Testing days for Morocco’s print media amid pandemic

After three months of suspension under government orders, there is little hope that the industry could return to business-as-usual.

Sunday 05/07/2020
A file picture of a Moroccan man looking at newspapers. (AFP)
A file picture of a Moroccan man looking at newspapers. (AFP)

CASABLANCA – The emergence and spread of the coronavirus pandemic has led to what is arguably one of the most testing times for Morocco’s publishing industry.

With mass gatherings and festivals a thing of the past and sporting events cancelled, Moroccan newspapers have had to find new ways to fill their pages.

Even after receiving permission May 26 to resume printing, there has been much uncertainty about the sector, with many people unwilling to buy newspapers for fear of them spreading the virus, and more and more people depending on online news.

Coffee shops and restaurants, once major buyers of print news, are no longer sharing their products due to new hygiene restrictions.

After three months of suspension under government orders, there is little hope that the industry could return to business as usual.

Long before the pandemic, print journalism in Morocco was already suffering from a deep structural crisis, struggling to keep up with decreasing circulation, compete with online news platforms and attract advertisers.

Without proper digital transformation and financial support, the coronavirus pandemic may bring traditional newspapers as we know them to a final collapse.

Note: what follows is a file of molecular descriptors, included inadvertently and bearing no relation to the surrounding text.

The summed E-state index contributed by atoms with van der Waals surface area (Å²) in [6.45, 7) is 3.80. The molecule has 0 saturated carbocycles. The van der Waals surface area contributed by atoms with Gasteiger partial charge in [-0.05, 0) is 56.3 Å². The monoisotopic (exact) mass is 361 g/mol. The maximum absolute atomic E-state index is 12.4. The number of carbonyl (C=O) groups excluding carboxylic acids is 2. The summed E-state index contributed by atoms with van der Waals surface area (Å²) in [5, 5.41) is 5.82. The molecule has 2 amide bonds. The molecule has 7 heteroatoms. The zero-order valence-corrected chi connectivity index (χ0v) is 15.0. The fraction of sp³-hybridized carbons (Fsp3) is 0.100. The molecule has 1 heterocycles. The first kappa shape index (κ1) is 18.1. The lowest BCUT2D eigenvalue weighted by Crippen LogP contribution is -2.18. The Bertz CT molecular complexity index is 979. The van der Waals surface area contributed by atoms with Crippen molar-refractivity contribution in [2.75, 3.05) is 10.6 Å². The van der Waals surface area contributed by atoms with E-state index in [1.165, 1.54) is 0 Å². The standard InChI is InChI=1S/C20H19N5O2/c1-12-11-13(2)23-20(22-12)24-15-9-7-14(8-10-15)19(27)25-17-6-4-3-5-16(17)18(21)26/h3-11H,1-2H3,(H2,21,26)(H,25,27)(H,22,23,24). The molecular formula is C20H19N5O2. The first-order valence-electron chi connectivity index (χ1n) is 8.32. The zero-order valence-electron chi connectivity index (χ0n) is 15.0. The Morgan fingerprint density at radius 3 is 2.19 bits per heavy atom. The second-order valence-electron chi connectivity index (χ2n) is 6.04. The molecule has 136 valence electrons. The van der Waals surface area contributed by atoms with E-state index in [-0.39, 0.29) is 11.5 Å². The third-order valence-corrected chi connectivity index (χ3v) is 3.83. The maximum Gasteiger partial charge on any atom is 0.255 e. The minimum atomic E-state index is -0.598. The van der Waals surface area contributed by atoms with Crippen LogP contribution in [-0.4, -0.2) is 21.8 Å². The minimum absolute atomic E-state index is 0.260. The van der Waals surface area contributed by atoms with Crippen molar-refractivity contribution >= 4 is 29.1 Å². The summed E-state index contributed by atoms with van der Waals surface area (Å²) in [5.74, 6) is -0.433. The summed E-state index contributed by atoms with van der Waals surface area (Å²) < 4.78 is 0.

In an attempt to deal with the crisis, Moroccan Minister of Culture, Youth and Sports Othman el-Ferdaous unveiled June 26 an emergency plan to financially support Morocco’s print and electronic media with a $21.22 million budget.

According to the plan, the ministry will grant aid to Moroccan press companies to help them overcome repercussions of the COVID-19 crisis and successfully re-launch their activities.

“The classic aid is insufficient,” Ferdaous said before the Commission of Education, Culture, and Communication at the House of Representatives, prompting his department to coordinate with the Ministry of Economy and Administration Reform to devise an emergency plan to come to the rescue of print and electronic media.

The minister said his department received 130 requests for support, 30 of which are from newly-founded media.

The emergency plan dedicated $7.77 million to cover salary payments for three months (July, August, and September).

Printing houses that print more than 500,000 newspaper copies will benefit from $1.55 million in aid, according to Ferdaous.

The national press distributor, Sapress, is expected to receive direct aid of $1.55 million in addition to a state recapitalisation of up to $1.04 million.

Morocco’s media outlets, specifically the print sector, have been struggling to cope with the repercussions of the coronavirus outbreak, especially after three months of suspended activities in the country.